Punk band Peter and the Test Tube Babies formed in Peacehaven in 1978 and recall calling themselves the banchood group for a short period of time.[33]

International relations[edit]

Twin towns/ sister cities[edit]

France Épinay-sous-Sénart
Germany Isernhagen


  1. ^ "East Sussex in Figures". East Sussex County Council. Archived from the original on 13 December 2012. Retrieved 26 April 2008.
  2. ^ "Population: Peacehaven". East Sussex County Council Library and Information Services. Archived from the original on 21 November 2007. Retrieved 12 March 2013.
  3. ^ Peacehaven's Ancient Mound reveals hidden secrets of prehistoric past Archived 7 October 2008 at the Wayback Machine, Events Diary, Government Office for the South East, 12 May 2008. Retrieved 16 October 2009
  4. ^ "Beginning of Saltdean Today". Archived from the original on 2 January 2013. Retrieved 12 March 2013.
  5. ^ Hopper, Justin (2017). The Old Weird Albion. London: Penned in the Margins. p. 46. ISBN 9781908058379.
  6. ^ Bernard, S. (2018) A True History of Two Nearly new Peacehaven & Telscombe, Derbyshire: Country Books
  7. ^ The Directory of Directors for 1927 (Thomas Skinner & Co, 1927), p. 625
  8. ^ Hardy, D., & Ward, C. (1984) Arcadia for All: The Legacy of Makeshift Landscape, London: Mansell Publishing Ltd
  9. ^ "Residential development, Peacehaven, from the south-east, 1937 – Britain from Above". Archived from the original on 16 September 2016. Retrieved 26 May 2016.
  10. ^ "Natural England – SSSI". English Nature. Archived from the original on 25 May 2011. Retrieved 19 June 2008.
  11. ^ Bridgewater, Peter (2007). An Eccentric Tour of Sussex. Sussex: Snake River Press. pp. 78–81. ISBN 978-1-906022-03-7.
  12. ^ Crawford, John (19 March 2007). "Notice of Election" (PDF). Lewes District Council. Archived from the original (PDF) on 27 July 2009. Retrieved 19 June 2008.
  13. ^ "Results – Town and Parish Council Elections" (PDF). Lewes District Council. 3 May 2007. pp. 5–6. Archived from the original (PDF) on 25 February 2009. Retrieved 19 June 2008.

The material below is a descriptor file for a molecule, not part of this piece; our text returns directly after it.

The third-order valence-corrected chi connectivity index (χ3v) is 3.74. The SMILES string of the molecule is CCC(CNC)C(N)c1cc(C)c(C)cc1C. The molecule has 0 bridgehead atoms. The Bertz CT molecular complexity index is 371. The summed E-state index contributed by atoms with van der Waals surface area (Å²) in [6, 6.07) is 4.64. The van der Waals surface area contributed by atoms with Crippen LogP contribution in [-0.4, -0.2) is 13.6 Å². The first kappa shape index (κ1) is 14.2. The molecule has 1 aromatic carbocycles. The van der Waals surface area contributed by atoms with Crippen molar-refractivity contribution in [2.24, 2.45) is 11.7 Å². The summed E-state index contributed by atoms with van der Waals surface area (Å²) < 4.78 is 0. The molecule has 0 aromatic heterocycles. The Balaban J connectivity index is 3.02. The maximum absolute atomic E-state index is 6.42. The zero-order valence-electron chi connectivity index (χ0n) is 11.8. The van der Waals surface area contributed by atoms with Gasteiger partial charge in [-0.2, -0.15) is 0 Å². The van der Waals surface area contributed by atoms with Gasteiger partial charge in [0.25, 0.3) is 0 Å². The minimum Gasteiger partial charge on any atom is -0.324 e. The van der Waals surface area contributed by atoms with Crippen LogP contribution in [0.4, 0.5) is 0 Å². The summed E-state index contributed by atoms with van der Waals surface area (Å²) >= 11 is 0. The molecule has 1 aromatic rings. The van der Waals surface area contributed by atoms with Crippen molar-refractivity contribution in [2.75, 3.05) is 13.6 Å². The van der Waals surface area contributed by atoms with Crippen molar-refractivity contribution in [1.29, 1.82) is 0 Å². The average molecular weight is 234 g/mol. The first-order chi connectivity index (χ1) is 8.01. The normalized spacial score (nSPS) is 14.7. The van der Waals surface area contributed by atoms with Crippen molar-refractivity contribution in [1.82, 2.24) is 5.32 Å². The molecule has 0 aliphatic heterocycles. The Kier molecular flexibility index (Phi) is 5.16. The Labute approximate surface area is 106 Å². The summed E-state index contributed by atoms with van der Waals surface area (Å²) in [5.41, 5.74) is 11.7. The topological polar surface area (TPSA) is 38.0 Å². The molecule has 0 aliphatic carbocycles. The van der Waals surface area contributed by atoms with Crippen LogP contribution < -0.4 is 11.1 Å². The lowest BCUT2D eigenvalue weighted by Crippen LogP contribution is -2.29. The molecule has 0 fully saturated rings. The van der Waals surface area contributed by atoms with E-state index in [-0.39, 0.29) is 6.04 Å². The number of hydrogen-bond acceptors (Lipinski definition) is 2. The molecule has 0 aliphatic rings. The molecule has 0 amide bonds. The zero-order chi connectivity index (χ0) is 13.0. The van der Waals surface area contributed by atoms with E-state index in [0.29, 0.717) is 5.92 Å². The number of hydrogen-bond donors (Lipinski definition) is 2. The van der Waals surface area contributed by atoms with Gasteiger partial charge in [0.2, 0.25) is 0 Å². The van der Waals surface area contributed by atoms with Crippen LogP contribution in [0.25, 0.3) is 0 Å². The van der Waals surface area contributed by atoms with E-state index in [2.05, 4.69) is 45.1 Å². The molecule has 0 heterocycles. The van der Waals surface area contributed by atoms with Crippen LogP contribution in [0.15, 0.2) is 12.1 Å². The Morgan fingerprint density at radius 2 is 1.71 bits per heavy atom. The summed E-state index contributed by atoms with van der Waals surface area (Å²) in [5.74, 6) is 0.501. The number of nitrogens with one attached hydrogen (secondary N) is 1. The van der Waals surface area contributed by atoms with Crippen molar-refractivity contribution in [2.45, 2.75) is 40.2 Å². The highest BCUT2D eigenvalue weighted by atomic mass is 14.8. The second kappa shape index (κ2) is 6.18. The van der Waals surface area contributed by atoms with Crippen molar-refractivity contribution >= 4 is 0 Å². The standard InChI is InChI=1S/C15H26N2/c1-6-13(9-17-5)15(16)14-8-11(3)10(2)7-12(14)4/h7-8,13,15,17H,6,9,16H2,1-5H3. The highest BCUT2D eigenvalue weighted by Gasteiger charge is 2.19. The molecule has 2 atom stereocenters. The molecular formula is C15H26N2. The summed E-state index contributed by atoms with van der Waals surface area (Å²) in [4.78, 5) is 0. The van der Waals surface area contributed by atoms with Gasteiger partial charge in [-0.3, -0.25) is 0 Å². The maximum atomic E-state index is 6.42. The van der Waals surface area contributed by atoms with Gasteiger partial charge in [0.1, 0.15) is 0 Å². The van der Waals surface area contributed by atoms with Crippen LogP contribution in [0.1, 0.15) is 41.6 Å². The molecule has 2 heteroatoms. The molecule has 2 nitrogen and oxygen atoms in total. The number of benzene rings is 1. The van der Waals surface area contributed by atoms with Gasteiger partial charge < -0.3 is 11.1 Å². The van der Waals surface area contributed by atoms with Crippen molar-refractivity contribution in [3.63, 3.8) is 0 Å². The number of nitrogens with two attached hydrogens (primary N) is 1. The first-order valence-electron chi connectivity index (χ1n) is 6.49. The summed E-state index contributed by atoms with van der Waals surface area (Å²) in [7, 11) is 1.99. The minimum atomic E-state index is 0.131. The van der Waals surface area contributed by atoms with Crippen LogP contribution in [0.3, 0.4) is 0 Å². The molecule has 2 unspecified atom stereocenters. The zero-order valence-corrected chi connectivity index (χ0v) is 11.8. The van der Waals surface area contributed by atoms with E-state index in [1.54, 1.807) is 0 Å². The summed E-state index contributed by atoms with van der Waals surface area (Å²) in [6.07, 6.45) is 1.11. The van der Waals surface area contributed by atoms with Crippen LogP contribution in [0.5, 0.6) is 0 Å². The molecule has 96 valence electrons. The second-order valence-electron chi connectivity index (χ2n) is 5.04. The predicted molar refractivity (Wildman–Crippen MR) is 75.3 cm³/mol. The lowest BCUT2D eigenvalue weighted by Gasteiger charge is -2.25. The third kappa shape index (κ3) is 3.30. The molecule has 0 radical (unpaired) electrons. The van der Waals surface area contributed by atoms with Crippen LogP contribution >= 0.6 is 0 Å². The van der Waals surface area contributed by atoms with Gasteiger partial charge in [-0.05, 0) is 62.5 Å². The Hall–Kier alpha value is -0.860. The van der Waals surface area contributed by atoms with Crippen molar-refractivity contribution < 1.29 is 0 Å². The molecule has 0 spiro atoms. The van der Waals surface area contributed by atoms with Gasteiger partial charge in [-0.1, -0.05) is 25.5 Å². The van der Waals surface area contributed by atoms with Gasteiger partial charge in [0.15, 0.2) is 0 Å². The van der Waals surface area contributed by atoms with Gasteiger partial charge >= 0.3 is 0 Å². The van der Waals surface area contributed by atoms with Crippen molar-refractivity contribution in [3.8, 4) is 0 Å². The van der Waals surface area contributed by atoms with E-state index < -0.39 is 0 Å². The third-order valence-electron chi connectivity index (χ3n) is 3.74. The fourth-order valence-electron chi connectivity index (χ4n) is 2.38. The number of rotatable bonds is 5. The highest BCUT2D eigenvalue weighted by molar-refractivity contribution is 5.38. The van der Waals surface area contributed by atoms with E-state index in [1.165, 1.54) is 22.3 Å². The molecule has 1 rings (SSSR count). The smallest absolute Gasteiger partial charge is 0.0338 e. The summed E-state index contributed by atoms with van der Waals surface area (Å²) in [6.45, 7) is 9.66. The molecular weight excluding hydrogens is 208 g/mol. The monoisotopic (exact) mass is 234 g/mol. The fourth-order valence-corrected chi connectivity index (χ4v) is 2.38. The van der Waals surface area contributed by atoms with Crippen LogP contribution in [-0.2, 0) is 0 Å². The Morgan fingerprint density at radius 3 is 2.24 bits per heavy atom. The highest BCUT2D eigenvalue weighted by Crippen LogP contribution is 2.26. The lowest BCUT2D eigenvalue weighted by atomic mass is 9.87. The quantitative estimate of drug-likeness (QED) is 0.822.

14. ^ "Results – District Council Elections" (PDF). Lewes District Council. 3 May 2007. pp. 10–11. Archived (PDF) from the original on 14 June 2011. Retrieved 3 July 2008.
  15. ^ Salzman, L. F., ed. (1940). "A History of the County of Sussex: Volume 7. Parishes: Piddinghoe". Victoria County History of Sussex. British History Online. pp. 66–69. Archived from the original on 23 September 2015. Retrieved 7 April 2010.
  16. ^ Elleray, D. Robert (2004). Sussex Places of Worship. Worthing: Optimus Books. p. 44. ISBN 0-9533132-7-1.
  17. ^ a b "Schools & Churches". Peacehaven Town Council. 2009. Archived from the original on 20 February 2010. Retrieved 7 April 2010.
  18. ^ Harris, Roland B. (November 2004). "Peacehaven Historic Character Assessment" (PDF). Sussex Extensive Urban Survey (EUS). East Sussex County Council, West Sussex County Council, Brighton and Hove City Council and English Heritage. Archived (PDF) from the original on 14 June 2011. Retrieved 7 April 2010.
  19. ^ "Wave Leisure Centre". Archived from the original on 16 March 2013. Retrieved 12 March 2013.
  20. ^ "Peacehaven & Telscombe Bowls Club". Archived from the original on 19 January 2013. Retrieved 12 March 2013.
  21. ^ see Brighton Rock,1938, Part 7, chapter 9
  22. ^ "Now for the Tiffany tour". The Argus. 6 February 1999. Archived from the original on 29 September 2007. Retrieved 18 June 2008.
  23. ^ with Polja Archived 26 March 2015 at the Wayback Machine
  24. ^ "in Híd". Archived from the original on 22 March 2015. Retrieved 26 March 2015.
  25. ^ "Big Parks Project – Peacehaven". Archived from the original on 3 August 2020. Retrieved 9 October 2020.
  26. ^ "Peacehaven Big Parks by Kaner Olette Architects". Archived from the original on 28 September 2020. Retrieved 9 October 2020.
  27. ^ "Sustainable Design | Big Parks Peacehaven | Crofton Consulting". Archived from the original on 23 January 2021. Retrieved 9 October 2020.
  28. ^ "Big Parks Project, Peacehaven – HOP Consulting". Archived from the original on 27 November 2020. Retrieved 9 October 2020.
  29. ^ "CE London and South East Awards 2015 Winners announced – Constructing Excellence". Archived from the original on 10 October 2020. Retrieved 9 October 2020.
  30. ^ "2015 AJ Retrofit Winners | AJ Retrofit Awards". Archived from the original on 31 October 2020. Retrieved 9 October 2020.
  31. ^ "Gateway Cafe, Peacehaven". Archived from the original on 23 October 2020. Retrieved 9 October 2020.
  32. ^ "2016 Awards: Public and Community – Sussex Heritage Trust". Archived from the original on 28 September 2020. Retrieved 9 October 2020.
  33. ^ Glasper, Ian. Burning Britain. PM Press 2014, p357

External links[edit]